Rip Van Winkle vs RIP Awake

Topics: Rip Van Winkle, Washington Irving, Short story / Pages: 5 (1688 words) / Published: May 11th, 2014
Mikayla Souza
Elisabeth Bell
ENG 241-0001
April 1, 2014

Comparing and Contrasting the Two Stories of Rip Van Winkle.

The story of Rip Van Winkle was written in 1819 by Washington Irving. It was the first American short story. Robert Coover wrote Rip Awake 153 years later. It is his version of the continuing story of the man named Rip Van Winkle. Although both these stories have obvious similarities there are also many differences. These differences include the setting of the story, the character of Rip himself, and the mood of the story.
Rip Van Winkle was written as a short story. This is one of the many differences between Rip Van Winkle and Rip Awake. Coover’s version of Rip Awake was written as a play. The format in which a literary piece is written can drastically alter the way the audience perceives the work. If a piece is presented dramatically, all the audience knows is what they see and hear. They have no way of knowing a character’s thoughts. Alternatively, if the audience reads a piece of work for themselves, they do not have the benefit of dramatic inflection. Each of these forms of presentation are intriguing and unique. However, they both have there personal benefits as well as there downfalls.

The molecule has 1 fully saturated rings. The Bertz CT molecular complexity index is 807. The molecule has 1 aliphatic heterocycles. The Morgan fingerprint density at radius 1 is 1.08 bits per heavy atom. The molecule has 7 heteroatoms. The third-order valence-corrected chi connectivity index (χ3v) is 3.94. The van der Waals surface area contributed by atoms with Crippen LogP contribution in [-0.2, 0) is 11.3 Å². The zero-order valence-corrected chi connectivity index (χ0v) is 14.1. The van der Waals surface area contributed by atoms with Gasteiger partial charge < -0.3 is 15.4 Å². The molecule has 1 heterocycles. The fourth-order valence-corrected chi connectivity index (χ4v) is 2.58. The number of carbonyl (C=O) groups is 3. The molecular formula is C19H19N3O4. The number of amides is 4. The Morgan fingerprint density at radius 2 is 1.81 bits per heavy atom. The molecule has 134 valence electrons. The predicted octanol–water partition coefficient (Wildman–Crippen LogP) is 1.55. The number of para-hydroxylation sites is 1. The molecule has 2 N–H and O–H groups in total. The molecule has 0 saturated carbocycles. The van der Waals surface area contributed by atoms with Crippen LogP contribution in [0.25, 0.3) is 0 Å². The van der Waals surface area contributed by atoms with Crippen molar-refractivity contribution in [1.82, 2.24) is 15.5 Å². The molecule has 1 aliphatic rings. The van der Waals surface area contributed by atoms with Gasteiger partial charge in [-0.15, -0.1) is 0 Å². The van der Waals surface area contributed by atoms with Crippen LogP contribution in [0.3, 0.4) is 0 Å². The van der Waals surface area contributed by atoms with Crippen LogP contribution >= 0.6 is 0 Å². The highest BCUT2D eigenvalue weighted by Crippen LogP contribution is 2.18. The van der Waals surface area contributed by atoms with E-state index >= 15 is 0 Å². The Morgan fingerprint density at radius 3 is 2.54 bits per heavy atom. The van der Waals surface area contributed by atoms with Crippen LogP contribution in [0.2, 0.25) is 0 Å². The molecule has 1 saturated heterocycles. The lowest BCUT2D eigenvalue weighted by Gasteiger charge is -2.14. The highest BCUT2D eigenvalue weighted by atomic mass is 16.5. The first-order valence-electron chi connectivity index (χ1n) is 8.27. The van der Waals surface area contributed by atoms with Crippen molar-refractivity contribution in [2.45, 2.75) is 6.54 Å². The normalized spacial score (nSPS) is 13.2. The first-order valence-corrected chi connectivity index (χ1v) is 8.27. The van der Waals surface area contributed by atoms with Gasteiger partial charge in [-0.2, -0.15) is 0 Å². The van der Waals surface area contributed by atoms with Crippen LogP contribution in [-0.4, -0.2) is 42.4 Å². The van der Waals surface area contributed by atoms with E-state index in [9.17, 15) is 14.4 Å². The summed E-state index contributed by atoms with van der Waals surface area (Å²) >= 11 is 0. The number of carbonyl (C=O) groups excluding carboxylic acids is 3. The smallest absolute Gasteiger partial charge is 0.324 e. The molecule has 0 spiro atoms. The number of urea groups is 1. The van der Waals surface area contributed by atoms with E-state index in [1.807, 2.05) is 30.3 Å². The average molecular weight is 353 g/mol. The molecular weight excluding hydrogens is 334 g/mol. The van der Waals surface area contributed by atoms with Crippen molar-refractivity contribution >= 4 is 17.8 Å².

Another difference in the structure of Irving’s Rip Van Winkle and Coover’s Rip Awake is the point of view in which it is expressed. Rip Awake is written as a first person narrative. The narrator of Coover’s piece is Rip Van Winkle himself. The literary piece was meant as a monologue and being able to hear the story completely from Rip Van Winkle gives the audience a deeper understanding of him as a character. On the contrary, Rip Van Winkle is written as a third person narrative with the narrator being Diedrich Knickerbocker. Diedrich Knickerbocker was Washington Irving’s pen name. Because the story was written in third person we do not always have to focus on Rip Van Winkle. We can observe the other characters because the narrator is reliable



Cited: Baym, Nina, Wayne Franklin, Philip F. Gura, and Arnold Krupat. "Rip Van Winkle." The Norton Anthology of American Literature. New York: W. W. Norton &, 2007. 953-64. Print. Coover, Robert. "Rip Awake." A Theological Position: Plays. New York: E.P. Dutton, 1972. 101-19. Print.

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